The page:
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AT&T Study: For Baltimore- And Dc-Area Businesses, Business Continuity Planning A Serious Priority

WASHINGTON, July 10 /PRNewswire-FirstCall/ -- The results of a study recently announced by AT&T* indicate that local businesses are preparing for unforeseen business disruptions, from natural disasters to terrorist attacks and cyber security threats, by taking proactive measures to protect their operations.

According to the survey of 101 Information Technology (IT) executives at companies with at least $25M in revenue in the Baltimore/Washington, D.C. metropolitan areas, business continuity planning is seen as a "priority" by three-fourths of local executives, with the majority (79 percent) indicating they currently have a plan in place. Approximately one-third indicate it has become a priority in recent years due to cyber security concerns, natural disasters and terrorist threats.

Key Findings of the 2009 AT&T Business Continuity Study in DC/Baltimore:

  • Businesses are increasingly focused on mobility. Six out of 10 companies (60 percent) now include  wireless network capabilities as part of their continuity plans.
  • Businesses are concerned with the potential vulnerability of mobile networks, social networking and hacking. While there is an obvious, increased demand for wireless network capabilities, three out of four executives remain concerned about the vulnerability of mobile networks and devices.  Additionally, 80 percent of executives feel an added pressure with the pervasive use of social networking and its potential impact on security.  However, hacking still continues to be listed as the biggest security risk to companies, compared to other threats.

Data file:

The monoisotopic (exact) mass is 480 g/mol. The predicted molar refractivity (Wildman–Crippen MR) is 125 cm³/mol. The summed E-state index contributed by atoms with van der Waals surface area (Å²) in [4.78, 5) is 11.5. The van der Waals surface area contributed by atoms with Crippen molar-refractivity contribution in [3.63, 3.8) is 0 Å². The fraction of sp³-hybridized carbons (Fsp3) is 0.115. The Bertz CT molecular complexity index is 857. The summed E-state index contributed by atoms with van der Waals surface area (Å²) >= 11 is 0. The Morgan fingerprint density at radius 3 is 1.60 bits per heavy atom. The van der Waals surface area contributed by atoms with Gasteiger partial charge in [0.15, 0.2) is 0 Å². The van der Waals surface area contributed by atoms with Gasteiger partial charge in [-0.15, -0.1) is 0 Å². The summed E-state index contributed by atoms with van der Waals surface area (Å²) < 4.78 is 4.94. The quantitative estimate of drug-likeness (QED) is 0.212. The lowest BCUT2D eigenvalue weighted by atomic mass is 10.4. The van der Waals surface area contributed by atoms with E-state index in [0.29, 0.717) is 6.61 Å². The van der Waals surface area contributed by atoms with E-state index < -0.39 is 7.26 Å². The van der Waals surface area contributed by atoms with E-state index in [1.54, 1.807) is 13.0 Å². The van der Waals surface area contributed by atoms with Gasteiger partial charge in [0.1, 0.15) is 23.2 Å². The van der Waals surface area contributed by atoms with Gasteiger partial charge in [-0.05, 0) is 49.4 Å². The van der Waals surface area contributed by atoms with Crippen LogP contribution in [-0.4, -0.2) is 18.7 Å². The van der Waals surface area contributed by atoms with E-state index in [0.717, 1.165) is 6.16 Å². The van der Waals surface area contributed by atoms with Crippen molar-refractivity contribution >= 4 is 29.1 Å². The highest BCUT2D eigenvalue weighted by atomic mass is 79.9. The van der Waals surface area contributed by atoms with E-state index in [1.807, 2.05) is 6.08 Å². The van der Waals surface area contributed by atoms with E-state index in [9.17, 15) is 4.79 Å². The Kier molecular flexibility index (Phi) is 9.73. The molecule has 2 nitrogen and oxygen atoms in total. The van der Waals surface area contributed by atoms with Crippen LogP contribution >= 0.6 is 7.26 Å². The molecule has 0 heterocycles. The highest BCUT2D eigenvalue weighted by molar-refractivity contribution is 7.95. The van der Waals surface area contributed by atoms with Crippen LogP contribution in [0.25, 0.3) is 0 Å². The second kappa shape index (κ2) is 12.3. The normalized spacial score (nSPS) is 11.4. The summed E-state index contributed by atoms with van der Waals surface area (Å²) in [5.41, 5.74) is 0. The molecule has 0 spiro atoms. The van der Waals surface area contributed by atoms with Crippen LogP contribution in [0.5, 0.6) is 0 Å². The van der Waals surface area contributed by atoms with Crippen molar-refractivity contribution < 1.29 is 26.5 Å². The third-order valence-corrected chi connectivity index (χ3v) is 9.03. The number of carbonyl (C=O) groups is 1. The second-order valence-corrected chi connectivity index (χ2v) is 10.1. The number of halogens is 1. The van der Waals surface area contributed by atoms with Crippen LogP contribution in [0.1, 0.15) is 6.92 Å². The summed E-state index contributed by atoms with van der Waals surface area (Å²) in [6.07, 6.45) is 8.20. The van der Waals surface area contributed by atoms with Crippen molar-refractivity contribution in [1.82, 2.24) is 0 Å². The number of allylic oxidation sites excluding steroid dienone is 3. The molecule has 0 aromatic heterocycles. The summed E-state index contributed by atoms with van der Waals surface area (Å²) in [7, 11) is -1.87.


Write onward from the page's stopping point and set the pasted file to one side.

• Disruptions from natural disasters have led businesses to take proactive actions. About one-third of the surveyed companies said they have experienced a natural or man-made disaster that affected IT operations. As part of a business continuity plan, the majority of executives (65 percent) indicated their companies now implement specific protective actions when the federal or state government issues an alert for an impending disaster.
  • While budgets may be decreasing, investment in new technologies continues. Despite the challenges of today's economy, the survey found the majority of companies (66 percent) are continuing to invest in new technologies in 2009, many of which support these efforts.
  • Continuity plans now include special arrangements for communicating with employees. In the event of disaster, the vast majority indicate that they have special arrangements for communicating with key executives (85 percent), e-mail or text messaging to reach employees outside of work (87 percent), and systems in place for employees to work from home or remote locations (76 percent).

"With the ongoing reliance on technology and always-evolving list of potential network threats, many local businesses not only recognize the importance of continuity planning but are taking action to ensure that their operations are never interrupted, even in the event of a major security breach or unexpected disaster," said Anthony Leggio, regional vice president, Global Enterprise Solutions, AT&T. "Businesses must remain vigilant about continuity planning and also have their plans tested and updated to help ensure they are fully prepared to restore key processes and operations at times when it is needed most."

AT&T conducts Network Disaster Recovery (NDR) exercises several times a year. On July 14-16, AT&T will conduct its largest exercise to date at the Robert F. Kennedy Memorial Stadium in Washington, D.C. These events are designed to test, refine and strengthen AT&T's business continuity and disaster recovery services in order to minimize network downtime.

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